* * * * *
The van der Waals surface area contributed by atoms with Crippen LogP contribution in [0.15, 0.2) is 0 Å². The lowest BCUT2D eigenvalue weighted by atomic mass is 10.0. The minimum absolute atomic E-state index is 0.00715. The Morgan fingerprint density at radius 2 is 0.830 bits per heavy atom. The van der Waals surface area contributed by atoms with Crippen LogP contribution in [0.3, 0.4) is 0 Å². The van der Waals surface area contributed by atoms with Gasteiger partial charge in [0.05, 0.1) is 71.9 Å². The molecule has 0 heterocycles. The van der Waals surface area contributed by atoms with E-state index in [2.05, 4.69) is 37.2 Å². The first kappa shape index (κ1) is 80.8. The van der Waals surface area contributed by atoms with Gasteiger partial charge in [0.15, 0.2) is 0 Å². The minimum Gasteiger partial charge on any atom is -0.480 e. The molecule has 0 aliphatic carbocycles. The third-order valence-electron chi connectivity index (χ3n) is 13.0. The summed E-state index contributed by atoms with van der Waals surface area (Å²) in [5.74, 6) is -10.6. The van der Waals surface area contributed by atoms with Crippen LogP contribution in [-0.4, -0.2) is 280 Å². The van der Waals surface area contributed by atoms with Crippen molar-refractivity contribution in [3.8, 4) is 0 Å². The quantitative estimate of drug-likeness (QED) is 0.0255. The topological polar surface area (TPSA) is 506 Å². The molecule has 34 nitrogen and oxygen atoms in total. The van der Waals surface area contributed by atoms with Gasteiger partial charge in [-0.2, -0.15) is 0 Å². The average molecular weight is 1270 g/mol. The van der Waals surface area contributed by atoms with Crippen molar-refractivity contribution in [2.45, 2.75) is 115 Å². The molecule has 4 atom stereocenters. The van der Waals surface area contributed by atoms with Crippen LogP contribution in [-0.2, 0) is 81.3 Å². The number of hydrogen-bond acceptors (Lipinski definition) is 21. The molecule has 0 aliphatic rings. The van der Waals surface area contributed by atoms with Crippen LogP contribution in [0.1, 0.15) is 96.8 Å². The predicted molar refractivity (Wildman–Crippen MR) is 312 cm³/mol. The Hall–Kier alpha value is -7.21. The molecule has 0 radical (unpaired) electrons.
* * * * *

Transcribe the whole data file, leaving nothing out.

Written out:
The van der Waals surface area contributed by atoms with Crippen LogP contribution in [0.15, 0.2) is 0 Å². The lowest BCUT2D eigenvalue weighted by atomic mass is 10.0. The minimum absolute atomic E-state index is 0.00715. The Morgan fingerprint density at radius 2 is 0.830 bits per heavy atom. The van der Waals surface area contributed by atoms with Crippen LogP contribution in [0.3, 0.4) is 0 Å². The van der Waals surface area contributed by atoms with Gasteiger partial charge in [0.05, 0.1) is 71.9 Å². The molecule has 0 heterocycles. The van der Waals surface area contributed by atoms with E-state index in [2.05, 4.69) is 37.2 Å². The first kappa shape index (κ1) is 80.8. The van der Waals surface area contributed by atoms with Gasteiger partial charge in [0.15, 0.2) is 0 Å². The minimum Gasteiger partial charge on any atom is -0.480 e. The molecule has 0 aliphatic carbocycles. The third-order valence-electron chi connectivity index (χ3n) is 13.0. The summed E-state index contributed by atoms with van der Waals surface area (Å²) in [5.74, 6) is -10.6. The van der Waals surface area contributed by atoms with Crippen LogP contribution in [-0.4, -0.2) is 280 Å². The van der Waals surface area contributed by atoms with Crippen molar-refractivity contribution in [3.8, 4) is 0 Å². The quantitative estimate of drug-likeness (QED) is 0.0255. The topological polar surface area (TPSA) is 506 Å². The molecule has 34 nitrogen and oxygen atoms in total. The van der Waals surface area contributed by atoms with Gasteiger partial charge in [-0.2, -0.15) is 0 Å². The average molecular weight is 1270 g/mol. The van der Waals surface area contributed by atoms with Crippen molar-refractivity contribution in [2.45, 2.75) is 115 Å². The molecule has 4 atom stereocenters. The van der Waals surface area contributed by atoms with Crippen LogP contribution in [-0.2, 0) is 81.3 Å². The number of hydrogen-bond acceptors (Lipinski definition) is 21. The molecule has 0 aliphatic rings. The van der Waals surface area contributed by atoms with Crippen LogP contribution in [0.1, 0.15) is 96.8 Å². The predicted molar refractivity (Wildman–Crippen MR) is 312 cm³/mol. The Hall–Kier alpha value is -7.21. The molecule has 0 radical (unpaired) electrons.